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Alan Paton’s unpublished fiction (1922-1934): an initial appraisal

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dc.contributor.author Levey, David
dc.date.accessioned 2012-01-20T09:12:26Z
dc.date.available 2012-01-20T09:12:26Z
dc.date.issued 2007-12
dc.identifier.citation Literator 28(3) Des/Dec. 2007:1-22 en
dc.identifier.issn 0258-2279
dc.identifier.uri http://hdl.handle.net/10500/5238
dc.description en
dc.description.abstract This article considers selected issues in the early fiction of Alan Paton, which is in manuscript form: three novels or parts of novels, namely, “Ship of Truth” (1922-1923), “Brother Death” (1930), “John Henry Dane” (1934b), the novel/novella “Secret for seven” (1934d), and the short stories “Little Barbee”, (1928?) and “Calvin Doone” (1930a). Attention is given to the first novel. A summary of the findings follows: even though Paton’s longer unpublished fiction is religiously earnest and at times rhetorically effective, it is simplistic and tends to perpetuate the white, English-speaking patriarchal hegemony of Natal, rather than offer any sustained critique of it. These works are set against the background of the Natal Midlands in the 1920s and 1930s. The shorter fiction is slightly different in nature en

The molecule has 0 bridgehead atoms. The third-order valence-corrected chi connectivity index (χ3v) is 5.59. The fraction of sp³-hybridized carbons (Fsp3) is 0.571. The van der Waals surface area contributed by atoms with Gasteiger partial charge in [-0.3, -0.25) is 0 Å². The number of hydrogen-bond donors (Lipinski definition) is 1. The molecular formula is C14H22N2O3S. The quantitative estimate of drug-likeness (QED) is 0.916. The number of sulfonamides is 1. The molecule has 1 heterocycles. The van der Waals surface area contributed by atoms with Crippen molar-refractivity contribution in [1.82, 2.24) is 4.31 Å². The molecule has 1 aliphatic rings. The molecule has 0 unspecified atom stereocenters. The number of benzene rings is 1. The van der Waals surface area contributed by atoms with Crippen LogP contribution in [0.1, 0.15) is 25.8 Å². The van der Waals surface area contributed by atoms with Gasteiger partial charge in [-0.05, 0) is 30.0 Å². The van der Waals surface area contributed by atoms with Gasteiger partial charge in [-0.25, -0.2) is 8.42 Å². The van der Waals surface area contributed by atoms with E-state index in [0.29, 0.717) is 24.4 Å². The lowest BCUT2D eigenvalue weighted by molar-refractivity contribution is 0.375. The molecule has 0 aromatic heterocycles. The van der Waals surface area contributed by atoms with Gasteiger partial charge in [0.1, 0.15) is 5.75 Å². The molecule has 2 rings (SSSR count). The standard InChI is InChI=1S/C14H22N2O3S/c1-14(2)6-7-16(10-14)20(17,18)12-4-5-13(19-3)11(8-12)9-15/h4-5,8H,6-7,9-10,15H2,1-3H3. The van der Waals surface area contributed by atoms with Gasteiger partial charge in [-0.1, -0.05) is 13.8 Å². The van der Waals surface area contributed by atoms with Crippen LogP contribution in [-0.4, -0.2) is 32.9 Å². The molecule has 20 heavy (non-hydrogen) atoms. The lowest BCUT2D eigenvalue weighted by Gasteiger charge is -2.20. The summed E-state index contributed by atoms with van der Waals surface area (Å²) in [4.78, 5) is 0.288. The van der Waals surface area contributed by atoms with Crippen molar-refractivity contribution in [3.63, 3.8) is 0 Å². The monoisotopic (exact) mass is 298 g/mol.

dc.language.iso en en
dc.publisher Literator, published by North-West University en
dc.relation.ispartofseries Literator en
dc.relation.ispartofseries 28(3) en
dc.subject Alan Paton en
dc.subject Manuscripts en
dc.subject Natal en
dc.subject Authors, South African en
dc.subject Ship of truth en
dc.subject Brother Death en
dc.subject John Henry Dane en
dc.subject Fiction en
dc.subject Short stories en
dc.subject Characters en
dc.title Alan Paton’s unpublished fiction (1922-1934): an initial appraisal en
dc.type Article en


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